The above studies have indicated that addition of PMA decreases the uptake of ascorbic acid by COS-1 cells expressing V5-tagged hSVCT1 or hSVCT2. Untransfected cells also exhibit ascorbate transport (see Fig. 1); thus, we have attempted to investigate whether this transport is regulated in a similar manner to that of the V5-tagged SVCTs. Uptake of mediated ascorbic acid uptake in untransfected cells was totally dependent on the presence of extracellular Na+ (total influx rate at 10 μM, 22°C of 5.3 ± 0.6, 0.83 ± 0.1, 0.77 ± 0.05, 0.74 ± 0.12, 1.1 ± 0.09, and 0.92 ± 0.1 pmol · mg protein−1 · min−1 in the presence of 140 mM chloride salts of Na+, K+, Li+, Cs+, choline, and Na+ plus excess unlabeled 1 mM ascorbic acid, respectively, mean ± SE,n = 3). Accurate determination of the kinetic parameters of ascorbic influx by untransfected cells was not possible, since the rate of influx at concentrations of ascorbic acid >50 μM was <10% of the transfected cells. Nevertheless, at a lower concentration of ascorbic acid (10 μM), addition of 100 nM PMA decreased ascorbic acid transport with a dose dependency (Fig. 3) similar to that observed for hSVCT1- and hSVCT2-mediated ascorbic acid transport. Moreover, the effect of 100 nM PMA on ascorbic acid transport by untransfected COS-1 cells was not observed when the cells were incubated with the inactive phorbol ester 4α-phorbol (data not shown). In addition, the effect of 100 nM PMA was blocked by the PKC inhibitor Ro-31–8220 (500 nM; 10 μM ascorbic acid influx rates as a percentage of control untreated cells of 74 ± 10, 93 ± 6, and 101 ± 5 for PMA-treated, PMA- plus Ro-31–8220-treated, and Ro-31–8220-treated untransfected COS-1 cells).
The aim of the present study was to investigate and compare the regulation of hSVCT1 and hSVCT2 expressed in the mammalian cell line COS-1. Our studies suggest that short-term activation of PKC by the addition of PMA to transfected cells expressing either V5-tagged-hSVCT1 or -hSVCT2 decreases the uptake of ascorbic acid. The mechanism by which PKC decreases the influx of ascorbic acid mediated by the SVCT transporters appears to be isoform specific and for hSVCT1 is most likely by altering cell surface trafficking of the transporter.
PMA, a compound widely used to activate PKC, markedly decreased the uptake of [14C]ascorbic acid by hSVCT1 and hSVCT2 expressed in COS-1 cells. At a maximally effective concentration (100 nM), extracellularly applied PMA decreased the apparentV max without changing theK m value for ascorbic acid-mediated uptake by hSVCT1 and hSVCT2. Both transporters were similarly affected with a 30–40% decrease in V max. In contrast, 4α-phorbol, an inactive analog of PMA, had no effect on ascorbic acid transport activity, indicating that the response elicited by PMA was specific for the phorbol ester and suggesting that PKC activation is required. The reversal of the PMA-induced inhibition of ascorbic acid uptake by the highly specific PKC inhibitor Ro-31–8220 provided additional evidence that PKC must play a role either directly or indirectly in the regulation of hSVCTs. Basal SVCT transporters in COS-1 cells also appear to be regulated by PKC; thus, our findings with transfected cells may have general applicability to cells expressing SVCTs. Multiple isoforms of PKC exist that can be classified into three distinct groups on the basis of structural and regulatory differences (15). Within COS cells, conventional PKCs (α, βI, and βII), novel PKCs (ε), and atypical PKCs (ξ) have been shown to be expressed (23, 24). Which of these isoforms is involved in inhibiting ascorbic acid transport is unknown, although the atypical PKCs can be eliminated since they do not respond to phorbol esters (15). Protein kinase D (PKD), a kinase that is also stimulated by phorbol esters, is unlikely to play a role in the inhibition of ascorbic transport since COS-7 cells do not express PKD (24). The reason why the magnitude of the PMA inhibitory effect is incomplete, i.e., at 40%, is unknown, but it is interesting to note that a number of other transport systems are similarly inhibited upon exposure to PMA (5, 10, 30). This possibly suggests that additional signals remain to be discovered that will cause a complete loss in transport activity.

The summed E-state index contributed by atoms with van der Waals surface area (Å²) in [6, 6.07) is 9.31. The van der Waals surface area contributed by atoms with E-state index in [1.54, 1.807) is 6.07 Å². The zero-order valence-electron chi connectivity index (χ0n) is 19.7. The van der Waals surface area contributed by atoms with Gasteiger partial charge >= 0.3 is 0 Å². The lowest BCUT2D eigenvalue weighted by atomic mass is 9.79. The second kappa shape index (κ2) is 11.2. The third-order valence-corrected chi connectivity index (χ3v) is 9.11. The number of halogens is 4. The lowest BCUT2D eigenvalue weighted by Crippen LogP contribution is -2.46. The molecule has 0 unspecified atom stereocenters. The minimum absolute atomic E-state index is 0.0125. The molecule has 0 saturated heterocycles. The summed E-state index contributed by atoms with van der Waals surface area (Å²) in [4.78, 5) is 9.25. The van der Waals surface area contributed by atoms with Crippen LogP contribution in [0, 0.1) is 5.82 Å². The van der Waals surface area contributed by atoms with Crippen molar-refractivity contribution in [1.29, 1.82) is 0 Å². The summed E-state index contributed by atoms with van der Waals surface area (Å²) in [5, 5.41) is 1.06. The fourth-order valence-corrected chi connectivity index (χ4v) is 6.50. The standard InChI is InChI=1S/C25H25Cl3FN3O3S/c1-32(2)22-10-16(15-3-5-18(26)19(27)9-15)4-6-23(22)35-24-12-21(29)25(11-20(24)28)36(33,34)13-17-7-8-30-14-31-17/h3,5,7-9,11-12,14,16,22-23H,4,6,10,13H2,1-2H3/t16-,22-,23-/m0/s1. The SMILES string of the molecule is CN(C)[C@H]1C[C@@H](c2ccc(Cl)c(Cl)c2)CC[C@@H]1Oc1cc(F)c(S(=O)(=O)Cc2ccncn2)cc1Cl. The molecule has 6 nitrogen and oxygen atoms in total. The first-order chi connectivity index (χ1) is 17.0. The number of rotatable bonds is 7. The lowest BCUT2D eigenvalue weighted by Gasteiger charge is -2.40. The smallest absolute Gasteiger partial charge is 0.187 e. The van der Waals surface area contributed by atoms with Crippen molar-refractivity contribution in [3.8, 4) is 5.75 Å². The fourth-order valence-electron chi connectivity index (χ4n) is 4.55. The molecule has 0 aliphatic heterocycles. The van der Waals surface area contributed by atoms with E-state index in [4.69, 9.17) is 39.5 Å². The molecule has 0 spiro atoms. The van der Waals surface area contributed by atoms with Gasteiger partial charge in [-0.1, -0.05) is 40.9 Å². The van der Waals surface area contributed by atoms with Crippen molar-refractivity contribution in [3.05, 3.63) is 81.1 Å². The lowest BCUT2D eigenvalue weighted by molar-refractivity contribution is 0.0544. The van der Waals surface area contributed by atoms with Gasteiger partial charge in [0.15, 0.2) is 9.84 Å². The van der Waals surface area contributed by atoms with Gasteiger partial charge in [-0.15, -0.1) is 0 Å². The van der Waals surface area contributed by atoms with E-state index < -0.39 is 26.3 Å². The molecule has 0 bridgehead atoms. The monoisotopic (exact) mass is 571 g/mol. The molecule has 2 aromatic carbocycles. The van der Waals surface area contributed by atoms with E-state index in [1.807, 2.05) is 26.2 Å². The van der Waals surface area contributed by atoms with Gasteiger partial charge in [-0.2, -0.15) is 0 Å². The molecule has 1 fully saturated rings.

Inhibition of transport activity is commonly observed when modulation of the activity of other carriers by PKC has been investigated. For example, the human dopamine transporter, Na+-glucose cotransporters, and a mouse taurine carrier when expressed inXenopus oocytes all exhibited diminished activity upon exposure to PMA (10, 13, 30). In all cases, PMA altered the V max of the transporter of interest, and this was also observed in the present study with hSVCT1 and hSVCT2. In the case of hSVCT1, this decrease in ascorbic acidV max appears to be the result of a significant proportion of transporter no longer present at the membrane after PMA treatment, as revealed from the surface biotinylation studies and the confocal images. In transfected control cells, hSVCT1vh was predominately located intracellularly (88% of the total) and existed in the following two forms: a 70-kDa form that may represent the unglycosylated form of the carrier and an 80- to 100-kDa form that is glycosylated. Both forms of hSVCT1vh were also present on the cell surface, and their amount on the surface was reduced significantly after PMA treatment from ∼12% of the total to ∼5% (see Fig. 7). The total level of hSVCT1vh from the immunoblot assays remains unaltered by PMA treatment. Taken together, these results support the notion that PKC regulation of ascorbic acid uptake mediated by hSVCT1 is largely via membrane trafficking to and/or from the plasma membrane. A similar mechanism has been proposed for the decrease in dopamine, serotonin, taurine, and glucose transport after expression of the specific transporters in either oocytes or mammalian cells and PKC activation (10, 13, 18, 30). Further studies will be required to determine whether reduced insertion in or increased removal from the plasma membrane follows PKC activation to account for the net loss of surface hSVCT1.